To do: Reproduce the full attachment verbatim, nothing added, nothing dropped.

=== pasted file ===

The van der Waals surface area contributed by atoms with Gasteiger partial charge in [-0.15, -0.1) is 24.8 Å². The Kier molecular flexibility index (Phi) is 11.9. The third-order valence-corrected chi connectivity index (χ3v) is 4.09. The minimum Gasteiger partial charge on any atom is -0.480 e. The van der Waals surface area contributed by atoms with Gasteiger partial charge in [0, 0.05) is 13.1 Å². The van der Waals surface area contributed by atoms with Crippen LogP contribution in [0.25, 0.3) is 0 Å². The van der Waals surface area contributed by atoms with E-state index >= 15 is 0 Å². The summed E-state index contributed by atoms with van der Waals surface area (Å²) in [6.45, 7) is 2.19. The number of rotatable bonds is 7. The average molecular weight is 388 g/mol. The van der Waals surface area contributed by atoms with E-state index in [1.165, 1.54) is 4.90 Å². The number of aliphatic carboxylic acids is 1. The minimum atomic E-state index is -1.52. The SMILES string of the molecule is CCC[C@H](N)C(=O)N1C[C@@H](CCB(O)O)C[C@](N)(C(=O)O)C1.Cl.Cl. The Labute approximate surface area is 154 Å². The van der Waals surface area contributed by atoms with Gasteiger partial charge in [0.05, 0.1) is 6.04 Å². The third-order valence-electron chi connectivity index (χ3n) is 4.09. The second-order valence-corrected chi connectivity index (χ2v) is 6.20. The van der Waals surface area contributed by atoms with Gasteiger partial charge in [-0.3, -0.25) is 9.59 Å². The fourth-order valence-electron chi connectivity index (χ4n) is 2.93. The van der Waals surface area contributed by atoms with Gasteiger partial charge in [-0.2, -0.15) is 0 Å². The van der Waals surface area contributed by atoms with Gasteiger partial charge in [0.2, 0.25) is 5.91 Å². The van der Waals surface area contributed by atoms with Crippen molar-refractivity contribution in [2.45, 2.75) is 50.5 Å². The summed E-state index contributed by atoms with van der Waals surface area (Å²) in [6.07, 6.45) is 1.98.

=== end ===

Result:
The van der Waals surface area contributed by atoms with Gasteiger partial charge in [-0.15, -0.1) is 24.8 Å². The Kier molecular flexibility index (Phi) is 11.9. The third-order valence-corrected chi connectivity index (χ3v) is 4.09. The minimum Gasteiger partial charge on any atom is -0.480 e. The van der Waals surface area contributed by atoms with Gasteiger partial charge in [0, 0.05) is 13.1 Å². The van der Waals surface area contributed by atoms with Crippen LogP contribution in [0.25, 0.3) is 0 Å². The van der Waals surface area contributed by atoms with E-state index >= 15 is 0 Å². The summed E-state index contributed by atoms with van der Waals surface area (Å²) in [6.45, 7) is 2.19. The number of rotatable bonds is 7. The average molecular weight is 388 g/mol. The van der Waals surface area contributed by atoms with E-state index in [1.165, 1.54) is 4.90 Å². The number of aliphatic carboxylic acids is 1. The minimum atomic E-state index is -1.52. The SMILES string of the molecule is CCC[C@H](N)C(=O)N1C[C@@H](CCB(O)O)C[C@](N)(C(=O)O)C1.Cl.Cl. The Labute approximate surface area is 154 Å². The van der Waals surface area contributed by atoms with Gasteiger partial charge in [0.05, 0.1) is 6.04 Å². The third-order valence-electron chi connectivity index (χ3n) is 4.09. The second-order valence-corrected chi connectivity index (χ2v) is 6.20. The van der Waals surface area contributed by atoms with Gasteiger partial charge in [-0.3, -0.25) is 9.59 Å². The fourth-order valence-electron chi connectivity index (χ4n) is 2.93. The van der Waals surface area contributed by atoms with Gasteiger partial charge in [-0.2, -0.15) is 0 Å². The van der Waals surface area contributed by atoms with Gasteiger partial charge in [0.2, 0.25) is 5.91 Å². The van der Waals surface area contributed by atoms with Crippen molar-refractivity contribution in [2.45, 2.75) is 50.5 Å². The summed E-state index contributed by atoms with van der Waals surface area (Å²) in [6.07, 6.45) is 1.98.